Destination Sipadan, Malaysia, Part 1

September 5th, 2012  Posted at   Wellness
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Sipadan is a primitive, small island located just off the coast of the Malaysian state of Sabah, which is becoming increasingly well-known amongst recreational divers. It has a huge population of turtles, vividly colorful teeming reefs and abundant variations of marine life.

Diving in Sipadan provides a rare and exciting way to visit one of the world’s richest oceans and a chance to be “one with nature.” This off-the-beaten-path dive destination may not be for everyone, but it does offer the adventurous diver with incredible underwater sights along with rustic accommodations in a pristine setting.

With Sipadan’s increasing popularity and in an effort to appeal to a more diversified group of divers, Borneo Divers, the only operation offering dive trips to the island, has recently undergone improvements and expansion throughout its operation. Several A-frame wooden huts (referred to as “sleeping huts”) thatched with coconut palm leaves have been added that feature ceiling fans and mosquito nets, the showers, located at the edge of the island’s small forest now have hot running water, and electricity is now in continuous operation. Improvements to the “Big Hut” that houses the dining room and entertainment center include a bar area and a wooden floor, which replaced the former sand floor. Although these improvements make the accommodations and facilities more comfortable, the unmistakable primitive island appeal remains.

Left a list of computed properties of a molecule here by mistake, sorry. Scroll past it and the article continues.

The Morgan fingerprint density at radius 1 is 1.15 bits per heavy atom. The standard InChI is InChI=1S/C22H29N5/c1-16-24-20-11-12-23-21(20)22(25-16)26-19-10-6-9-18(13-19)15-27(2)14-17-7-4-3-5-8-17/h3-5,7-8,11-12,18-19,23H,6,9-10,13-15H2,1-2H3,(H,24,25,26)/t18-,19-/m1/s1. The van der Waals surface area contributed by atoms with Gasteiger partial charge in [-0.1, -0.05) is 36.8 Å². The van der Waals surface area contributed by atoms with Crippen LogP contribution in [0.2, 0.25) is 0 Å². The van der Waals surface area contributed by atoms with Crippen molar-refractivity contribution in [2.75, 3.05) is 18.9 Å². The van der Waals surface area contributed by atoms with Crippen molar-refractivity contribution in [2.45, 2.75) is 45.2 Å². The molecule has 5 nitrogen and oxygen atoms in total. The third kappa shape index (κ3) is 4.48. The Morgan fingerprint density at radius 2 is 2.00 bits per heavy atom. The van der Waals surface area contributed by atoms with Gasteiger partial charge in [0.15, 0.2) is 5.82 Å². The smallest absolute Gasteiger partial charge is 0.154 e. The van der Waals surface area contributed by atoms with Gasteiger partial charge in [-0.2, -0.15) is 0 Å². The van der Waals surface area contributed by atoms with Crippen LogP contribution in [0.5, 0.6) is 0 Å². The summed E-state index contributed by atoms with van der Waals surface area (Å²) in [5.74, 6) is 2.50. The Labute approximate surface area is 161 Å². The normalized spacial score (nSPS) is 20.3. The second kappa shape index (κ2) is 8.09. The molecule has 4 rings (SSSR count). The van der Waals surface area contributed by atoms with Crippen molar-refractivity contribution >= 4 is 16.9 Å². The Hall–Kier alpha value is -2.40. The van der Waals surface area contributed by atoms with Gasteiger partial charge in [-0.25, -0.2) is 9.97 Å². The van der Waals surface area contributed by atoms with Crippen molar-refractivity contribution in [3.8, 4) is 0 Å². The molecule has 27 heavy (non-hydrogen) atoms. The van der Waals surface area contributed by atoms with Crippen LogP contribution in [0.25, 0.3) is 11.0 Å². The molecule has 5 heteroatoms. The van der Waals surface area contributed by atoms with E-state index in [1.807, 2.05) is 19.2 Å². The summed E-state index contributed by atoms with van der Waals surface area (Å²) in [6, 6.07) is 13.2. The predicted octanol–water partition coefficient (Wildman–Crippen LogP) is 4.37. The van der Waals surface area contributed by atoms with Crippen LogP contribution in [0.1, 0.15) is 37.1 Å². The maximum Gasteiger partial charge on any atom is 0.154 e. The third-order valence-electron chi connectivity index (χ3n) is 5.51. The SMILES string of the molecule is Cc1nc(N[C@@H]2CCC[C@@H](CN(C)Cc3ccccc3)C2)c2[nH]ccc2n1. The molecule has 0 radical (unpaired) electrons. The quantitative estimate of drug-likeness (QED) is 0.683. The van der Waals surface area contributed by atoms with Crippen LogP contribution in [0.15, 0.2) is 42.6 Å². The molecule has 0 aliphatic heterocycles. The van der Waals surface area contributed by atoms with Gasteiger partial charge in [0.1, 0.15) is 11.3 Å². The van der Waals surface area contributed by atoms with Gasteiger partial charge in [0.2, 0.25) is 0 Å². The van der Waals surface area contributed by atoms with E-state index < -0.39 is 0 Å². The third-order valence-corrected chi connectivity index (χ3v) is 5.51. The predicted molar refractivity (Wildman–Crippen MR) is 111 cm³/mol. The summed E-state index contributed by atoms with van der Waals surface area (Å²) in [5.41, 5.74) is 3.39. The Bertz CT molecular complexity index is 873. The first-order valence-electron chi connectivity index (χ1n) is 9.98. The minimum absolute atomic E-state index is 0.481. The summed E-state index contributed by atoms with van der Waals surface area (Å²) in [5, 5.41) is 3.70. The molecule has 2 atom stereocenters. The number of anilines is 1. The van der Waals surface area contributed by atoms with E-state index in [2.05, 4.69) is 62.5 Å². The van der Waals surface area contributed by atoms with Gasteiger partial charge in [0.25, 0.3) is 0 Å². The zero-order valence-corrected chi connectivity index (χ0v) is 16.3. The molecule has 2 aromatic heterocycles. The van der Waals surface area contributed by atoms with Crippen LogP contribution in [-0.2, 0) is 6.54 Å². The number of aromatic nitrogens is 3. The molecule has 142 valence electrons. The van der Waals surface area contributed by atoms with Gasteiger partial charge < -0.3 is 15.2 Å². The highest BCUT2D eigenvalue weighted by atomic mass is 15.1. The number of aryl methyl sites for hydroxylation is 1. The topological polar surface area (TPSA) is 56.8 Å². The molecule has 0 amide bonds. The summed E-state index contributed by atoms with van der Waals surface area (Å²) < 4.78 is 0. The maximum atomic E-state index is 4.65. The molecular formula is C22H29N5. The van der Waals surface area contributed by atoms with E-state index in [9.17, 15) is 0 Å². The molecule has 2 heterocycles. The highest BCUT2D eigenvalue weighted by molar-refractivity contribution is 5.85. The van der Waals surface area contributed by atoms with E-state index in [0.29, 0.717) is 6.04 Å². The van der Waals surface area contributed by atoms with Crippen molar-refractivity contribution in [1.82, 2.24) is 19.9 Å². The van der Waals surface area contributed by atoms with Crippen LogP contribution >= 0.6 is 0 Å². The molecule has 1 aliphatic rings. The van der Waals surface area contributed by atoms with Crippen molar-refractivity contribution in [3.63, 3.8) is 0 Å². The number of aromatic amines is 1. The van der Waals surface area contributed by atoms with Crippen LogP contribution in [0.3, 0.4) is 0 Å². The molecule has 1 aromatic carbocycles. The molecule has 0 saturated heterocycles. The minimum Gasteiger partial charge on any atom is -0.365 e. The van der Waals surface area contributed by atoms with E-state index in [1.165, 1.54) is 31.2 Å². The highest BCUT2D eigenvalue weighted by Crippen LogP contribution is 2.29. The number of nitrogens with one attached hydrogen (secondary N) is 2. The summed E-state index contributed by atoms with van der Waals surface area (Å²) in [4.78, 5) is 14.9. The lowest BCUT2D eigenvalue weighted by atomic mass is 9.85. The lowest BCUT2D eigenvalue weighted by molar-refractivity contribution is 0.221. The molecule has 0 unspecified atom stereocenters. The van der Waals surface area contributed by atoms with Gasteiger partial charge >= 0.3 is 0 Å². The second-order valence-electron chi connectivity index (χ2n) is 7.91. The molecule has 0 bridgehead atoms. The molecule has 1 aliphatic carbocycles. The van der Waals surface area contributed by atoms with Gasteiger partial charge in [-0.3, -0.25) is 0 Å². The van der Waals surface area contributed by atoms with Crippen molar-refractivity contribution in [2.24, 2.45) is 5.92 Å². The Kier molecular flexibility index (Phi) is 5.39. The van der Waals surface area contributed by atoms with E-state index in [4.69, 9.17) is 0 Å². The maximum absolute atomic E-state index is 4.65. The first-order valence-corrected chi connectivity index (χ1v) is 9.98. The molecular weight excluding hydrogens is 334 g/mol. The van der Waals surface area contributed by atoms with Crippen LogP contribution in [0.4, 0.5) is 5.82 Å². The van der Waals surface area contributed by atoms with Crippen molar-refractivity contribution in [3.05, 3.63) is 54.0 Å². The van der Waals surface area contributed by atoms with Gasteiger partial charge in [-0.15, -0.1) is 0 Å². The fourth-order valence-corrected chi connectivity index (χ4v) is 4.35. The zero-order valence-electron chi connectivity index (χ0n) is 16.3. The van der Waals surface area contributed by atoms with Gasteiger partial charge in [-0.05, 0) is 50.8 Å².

Diving in Sipadan provides a diving experience unlike anywhere else in the world. The water’s edge is approximately twenty five feet from your hut and just a few feet further is a three thousand foot wall. This provides divers with the opportunity to perform scenic wall dives, smothered with soft corals, crinoids of every color imaginable and a wide variety of tropical fish. Similar plunging walls surround the entire island, which even the furthest dive sites are only a five-minute boat ride from high speed, comfortable boats. Scheduled dives are twice daily and are usually conducted each morning and afternoon. Apart from the convenient wall diving right in front of the resort, the majority of the dives are drift dives, although the currents are mild and easily negotiated by a competent diver.

The visibility tends to vary depending on the time of year, but usually ranges between seventy and one hundred feet. The water temperature, on average, is approximately eighty-five degrees Fahrenheit, which makes diving in a light exposure suit, such as a skin, very comfortable.

Sipadan offers a fantastic setting for the underwater photographer and all divers alike in a hassle-free environment.

Divers will find that they are allowed a lot of freedom to do their own thing as opposed to other destinations that insist on the group staying together at all times.

The Divemaster serves as a guide to point out the vast and varied marine flora and fauna while keeping a keen eye open for any potential hazards. One of the most spectacular dives is the Turtle Cave, considered a cavern dive, requires special training in overhead environments, and should be accompanied by either an instructor or Divemaster.

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